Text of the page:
Security guards’ strike set to spread

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An ongoing strike by security guards in Norway was due to spread on Wednesday to more airports and may start hurting offshore oil production. While some airports remained closed, because they didn’t have enough personnel to adequately staff security control checkpoints, Oslo’s main airport at Gardermoen could report relatively smooth operations.

A total of 149 vekter (security personnel) have been pulled off the job at OSL Gardermoen and passengers have been warned since the strike began over the weekend to arrive several hours earlier at the airport than usual, to be sure of getting through the lines that were expected to be long at security control.

While lines have been long at times, they were shorter than expected both late Monday and on Tuesday, especially at midday, when one passenger reported clearing security control in just five minutes.

Relieved, but preparing for more trouble
Jo Kobro, information chief at OSL Gardermoen, was relieved but warned that things might get worse again if more security employees are pulled off the job from Wednesday. That’s when their labour organization Norsk Arbeidsmandsforbund claimed they would expand the strike after another attempt at mediation failed Monday night.

After six hours of talks with national mediator Kari Gjesteby, both union leader Erna Hagensen and Petter Furulund, lead negotiator for the employers’ organization NHO Service, reported they hadn’t come close enough to actually resume voluntary mediation.

Furulund claimed he made a good offer amounting to an average pay raise of NOK 20,000 per year, while Hagensen claimed Furulund’s offer contained old pay supplements and remained inadequate.

That leaves around 3,000 security guards on strike nationwide with another 439 set to walk off the job on Wednesday. Airline passengers should therefore continue to be prepared for delays at the airports and that more airports may close. In addition to OSL Gardermoen, the strike was affecting airports at Stavanger, Bergen, Trondheim, Tromsø, Haugesund, Ålesund, Kristiansund, Alta, Bodø, Sandnessjøen and flights from Florø to offshore installations. Airports at Førde and Leknes would be affected from Wednesday.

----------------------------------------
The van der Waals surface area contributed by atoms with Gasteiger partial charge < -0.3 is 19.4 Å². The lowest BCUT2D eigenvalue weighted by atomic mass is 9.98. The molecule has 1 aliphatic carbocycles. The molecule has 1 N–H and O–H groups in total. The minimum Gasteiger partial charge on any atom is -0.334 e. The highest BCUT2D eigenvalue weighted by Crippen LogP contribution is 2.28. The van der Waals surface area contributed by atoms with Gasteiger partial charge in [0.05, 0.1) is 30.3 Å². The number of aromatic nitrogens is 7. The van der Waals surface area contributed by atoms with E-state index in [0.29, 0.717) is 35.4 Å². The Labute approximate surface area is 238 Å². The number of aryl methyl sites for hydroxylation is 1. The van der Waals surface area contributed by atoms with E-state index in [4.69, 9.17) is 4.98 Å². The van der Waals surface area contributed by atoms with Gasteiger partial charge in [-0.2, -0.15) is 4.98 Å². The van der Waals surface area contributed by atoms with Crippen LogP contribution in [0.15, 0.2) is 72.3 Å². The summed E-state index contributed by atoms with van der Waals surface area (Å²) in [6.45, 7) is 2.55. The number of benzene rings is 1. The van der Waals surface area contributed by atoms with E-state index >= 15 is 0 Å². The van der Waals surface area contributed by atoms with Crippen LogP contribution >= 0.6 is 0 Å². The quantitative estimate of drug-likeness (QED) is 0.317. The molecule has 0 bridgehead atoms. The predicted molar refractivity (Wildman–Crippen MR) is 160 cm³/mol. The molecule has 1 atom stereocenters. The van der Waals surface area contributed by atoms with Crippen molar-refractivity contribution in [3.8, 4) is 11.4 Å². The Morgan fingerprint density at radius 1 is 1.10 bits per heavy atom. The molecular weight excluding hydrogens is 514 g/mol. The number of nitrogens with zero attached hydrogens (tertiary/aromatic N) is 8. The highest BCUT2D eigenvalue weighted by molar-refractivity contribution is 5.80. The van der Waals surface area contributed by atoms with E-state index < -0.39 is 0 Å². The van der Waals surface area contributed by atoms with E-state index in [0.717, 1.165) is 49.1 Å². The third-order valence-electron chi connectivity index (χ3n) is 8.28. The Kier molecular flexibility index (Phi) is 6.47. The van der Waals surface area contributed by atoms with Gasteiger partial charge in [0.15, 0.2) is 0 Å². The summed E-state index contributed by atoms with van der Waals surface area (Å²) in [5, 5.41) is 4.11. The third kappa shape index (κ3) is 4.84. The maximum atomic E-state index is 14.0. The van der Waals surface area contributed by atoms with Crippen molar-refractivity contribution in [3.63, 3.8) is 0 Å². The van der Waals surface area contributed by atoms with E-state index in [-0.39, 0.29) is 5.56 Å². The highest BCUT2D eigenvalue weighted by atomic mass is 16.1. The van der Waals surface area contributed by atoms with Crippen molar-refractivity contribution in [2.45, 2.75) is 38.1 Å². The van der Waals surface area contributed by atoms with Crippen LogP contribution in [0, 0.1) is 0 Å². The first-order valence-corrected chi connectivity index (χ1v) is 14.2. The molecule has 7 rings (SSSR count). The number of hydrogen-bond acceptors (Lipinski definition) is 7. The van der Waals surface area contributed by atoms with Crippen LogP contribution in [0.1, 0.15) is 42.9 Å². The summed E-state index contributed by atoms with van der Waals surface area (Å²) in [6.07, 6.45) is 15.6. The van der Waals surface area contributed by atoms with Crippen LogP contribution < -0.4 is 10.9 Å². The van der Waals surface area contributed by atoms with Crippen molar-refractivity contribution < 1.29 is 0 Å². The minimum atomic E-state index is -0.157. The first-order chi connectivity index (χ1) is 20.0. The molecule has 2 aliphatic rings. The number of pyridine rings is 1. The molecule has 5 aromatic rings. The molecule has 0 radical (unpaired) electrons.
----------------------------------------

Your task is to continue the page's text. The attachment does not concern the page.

Minibanks (automated teller machines, ATMs) were also running low on cash, or empty, because of a lack of security personnel to refill them, while retail merchants were encouraging use of debit and credit cards instead of cash because the strike was leading to a lack of money couriers. Home security alarm services were also curtailed.

Effects on oil production may force action
Helicopter traffic to and from offshore oil installations in the North Sea was also also expected to be increasingly disrupted, an effect of the strike that may hit the state treasury most of all.

“If the strike leads to problems for oil production, the authorities will quickly order forced negotiations,” predicted economics professor Rolf Jens Brunstad to website aftenposten.no. Kristine Nergaard of research organization Fafo disagreed.

“This strike shows how security personnel can control important areas like airports, oil installations and the movement of money,” Nergaard told newspaper Aftenposten. “But it takes a lot for the government to order forced negotiations, and the government has been criticized by the International Labour Organisation for being too quick with them before. I think they’ll evaluate that very carefully.”

Views and News from Norway/Nina Berglund

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